I've been watching the news and hearing people talk about inclimate weather coming to the South.
Earlier this afternoon, the grocery store was pretty packed for a week day, and people were stocking up on beverages and canned goods. It was so funny.
The weatherman said that Georgia will see some snow and sleet, and everybody's freaking out. I couldn't believe the people at the store were preparing to stock up their refrigerators for what may not even be an inch of snow.
One thing I can say is that the people in the South do know how to prepare for some things. Because, even if the weather doesn't turn out to be that bad, at least everyone will have a full stomach.
But when it comes to cleaning off major roadways, so people can get from point A to point B, it's quite a problem. Perhaps that's due to not having the adequate equipment for this type of weather.
As of 3:50 p.m., on Wednesday, I saw a few snow flurries hitting the ground. But nothing to write home about. If I called my friends and family in the Midwest, they would laugh and hang up on me.
One of my college buddies resides in Chicago. She said it was 14 degrees there, and that's not really that bad for January. Usually, it's below zero. My mom said back home in Indianapolis, she remembers it snowing in May. Now that's something to write home about.
Honestly, I would love for there to be some real snow in Georgia. Because when that happens, the whole town will get shut down.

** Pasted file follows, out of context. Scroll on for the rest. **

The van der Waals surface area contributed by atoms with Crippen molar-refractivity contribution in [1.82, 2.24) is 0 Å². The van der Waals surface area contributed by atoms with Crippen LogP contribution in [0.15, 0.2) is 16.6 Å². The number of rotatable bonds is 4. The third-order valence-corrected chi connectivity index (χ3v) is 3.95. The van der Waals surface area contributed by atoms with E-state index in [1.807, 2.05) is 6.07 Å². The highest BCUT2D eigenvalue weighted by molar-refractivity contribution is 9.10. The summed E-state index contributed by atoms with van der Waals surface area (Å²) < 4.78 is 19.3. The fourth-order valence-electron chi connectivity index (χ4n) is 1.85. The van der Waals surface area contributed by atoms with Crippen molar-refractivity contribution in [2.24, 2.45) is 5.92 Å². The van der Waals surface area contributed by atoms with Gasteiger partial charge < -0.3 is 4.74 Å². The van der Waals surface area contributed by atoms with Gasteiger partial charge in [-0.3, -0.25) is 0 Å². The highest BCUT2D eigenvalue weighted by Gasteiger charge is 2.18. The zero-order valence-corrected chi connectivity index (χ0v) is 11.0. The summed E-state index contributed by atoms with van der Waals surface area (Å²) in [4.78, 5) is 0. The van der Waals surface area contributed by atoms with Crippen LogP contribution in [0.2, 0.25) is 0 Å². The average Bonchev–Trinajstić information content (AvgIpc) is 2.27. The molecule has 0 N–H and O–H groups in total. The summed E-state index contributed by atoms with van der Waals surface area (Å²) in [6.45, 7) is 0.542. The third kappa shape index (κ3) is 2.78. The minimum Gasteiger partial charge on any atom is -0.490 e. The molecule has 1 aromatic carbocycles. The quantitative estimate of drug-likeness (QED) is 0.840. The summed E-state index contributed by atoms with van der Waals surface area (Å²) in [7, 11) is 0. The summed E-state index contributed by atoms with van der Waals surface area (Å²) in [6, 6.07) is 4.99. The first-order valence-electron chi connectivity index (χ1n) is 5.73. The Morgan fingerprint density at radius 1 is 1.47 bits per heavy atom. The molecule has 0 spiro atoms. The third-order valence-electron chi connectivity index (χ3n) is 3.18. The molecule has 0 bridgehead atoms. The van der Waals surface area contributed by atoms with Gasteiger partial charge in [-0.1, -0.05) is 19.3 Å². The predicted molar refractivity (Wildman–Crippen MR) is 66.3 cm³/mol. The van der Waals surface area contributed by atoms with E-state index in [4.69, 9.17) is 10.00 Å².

Where I'm from, going to school or work in knee-deep snow is an everyday occurrence. I remember praying that God would make the school officials close Indianapolis Public Schools, due to the weather.
It rarely happened. The following morning, like clock work, I would be standing at the bus stop complete with tights underneath my jeans; three pairs of socks; snow pants; snow boots; a sweater with undershirts and turtlenecks underneath it.
I would have on a coat that stretched to my knees; gloves; a hat and a scarf to pull over my mouth and face. I remember sweating trying to get all this stuff on. It was a real task.
When I would finally arrive at school, all of the kids would be sitting in the hall, undressing, getting out of all that protective gear, and getting help from their teachers before classes started.
As a matter of fact, we even had to end class early everyday, so students would have time to get dressed, and then go outside and get on the school bus. Now, that's a real winter.
Jaya Franklin covers government for the Henry Daily Herald. She can be reached via e-mail at firstname.lastname@example.org.